The benefits of a modular architecture are far-reaching. Thanks to modularization, when you need to add device drives, language packs, or service packs or make other updates, you can more easily introduce these new components because you are simply adding new modules to the system. When you need to update or remove an existing component, you can do so without impacting the system as a whole—the changes affect only the related module or modules for that component. Because language packs are separate modular components from the operating system itself, you don’t need a separate image for each language used in your organization, thereby reducing the total number of disk images large organizations need to maintain.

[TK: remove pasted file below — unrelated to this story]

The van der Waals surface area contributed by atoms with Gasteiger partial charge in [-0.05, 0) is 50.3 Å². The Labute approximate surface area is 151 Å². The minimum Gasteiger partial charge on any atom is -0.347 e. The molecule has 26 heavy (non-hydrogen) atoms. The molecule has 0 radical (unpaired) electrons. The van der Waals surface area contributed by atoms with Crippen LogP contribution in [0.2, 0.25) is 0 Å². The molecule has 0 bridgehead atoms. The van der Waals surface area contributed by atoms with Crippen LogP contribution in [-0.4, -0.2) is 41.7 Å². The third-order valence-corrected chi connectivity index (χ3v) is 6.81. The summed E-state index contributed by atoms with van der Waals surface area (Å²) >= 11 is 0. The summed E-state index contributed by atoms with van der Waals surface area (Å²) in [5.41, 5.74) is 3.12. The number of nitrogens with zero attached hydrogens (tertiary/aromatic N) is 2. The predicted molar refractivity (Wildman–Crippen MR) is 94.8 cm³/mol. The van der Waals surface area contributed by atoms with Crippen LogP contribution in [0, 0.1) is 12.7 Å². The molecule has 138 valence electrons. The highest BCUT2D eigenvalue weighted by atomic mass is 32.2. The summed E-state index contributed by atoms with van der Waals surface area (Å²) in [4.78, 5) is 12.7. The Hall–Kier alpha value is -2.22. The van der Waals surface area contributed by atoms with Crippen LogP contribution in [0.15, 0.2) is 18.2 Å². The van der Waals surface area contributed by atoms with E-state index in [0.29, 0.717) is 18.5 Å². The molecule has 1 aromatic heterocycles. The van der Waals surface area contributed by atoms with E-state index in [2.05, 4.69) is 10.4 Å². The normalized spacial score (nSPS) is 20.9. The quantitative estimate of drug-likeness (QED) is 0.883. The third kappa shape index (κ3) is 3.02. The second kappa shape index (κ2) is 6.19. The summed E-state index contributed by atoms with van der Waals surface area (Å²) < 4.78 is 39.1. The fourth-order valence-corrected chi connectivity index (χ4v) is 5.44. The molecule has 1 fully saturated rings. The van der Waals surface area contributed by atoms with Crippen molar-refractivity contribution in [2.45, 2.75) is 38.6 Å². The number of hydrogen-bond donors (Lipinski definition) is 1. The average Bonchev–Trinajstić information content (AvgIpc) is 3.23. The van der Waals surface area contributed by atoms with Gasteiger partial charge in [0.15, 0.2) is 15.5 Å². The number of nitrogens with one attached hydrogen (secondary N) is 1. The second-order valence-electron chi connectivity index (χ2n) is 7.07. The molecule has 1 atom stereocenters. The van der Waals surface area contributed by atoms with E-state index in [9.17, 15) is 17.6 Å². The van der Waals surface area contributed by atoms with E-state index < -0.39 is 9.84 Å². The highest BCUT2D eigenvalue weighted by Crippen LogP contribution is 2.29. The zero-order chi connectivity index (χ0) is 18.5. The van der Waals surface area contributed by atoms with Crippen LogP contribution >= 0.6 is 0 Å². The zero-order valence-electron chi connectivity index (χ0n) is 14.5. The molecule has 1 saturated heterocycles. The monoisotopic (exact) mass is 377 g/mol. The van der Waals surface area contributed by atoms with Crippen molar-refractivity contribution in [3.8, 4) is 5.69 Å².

Microsoft reengineered the basic distribution format of the Windows operating system so that it uses a hardware-independent image-file format. The new imaging format is called Windows Imaging Format (WIM), and Windows Vista is distributed using this format. Thanks to WIM, Microsoft can ship a single binary to all of its customers around the world: one binary format for 32-bit architectures and one binary format for 64-bit architectures. WIM allows you to store multiple images in one file and significantly reduces image size by using a combination of compression and single-instance storage. With compression, the total size of the image file is reduced in much the same way as Zip compression reduces the size of files. With single-instance storage, the disk image contains only one physical copy of a file for each instance of that file in the disk image. This substantially reduces the size of the image because there are no duplicate files.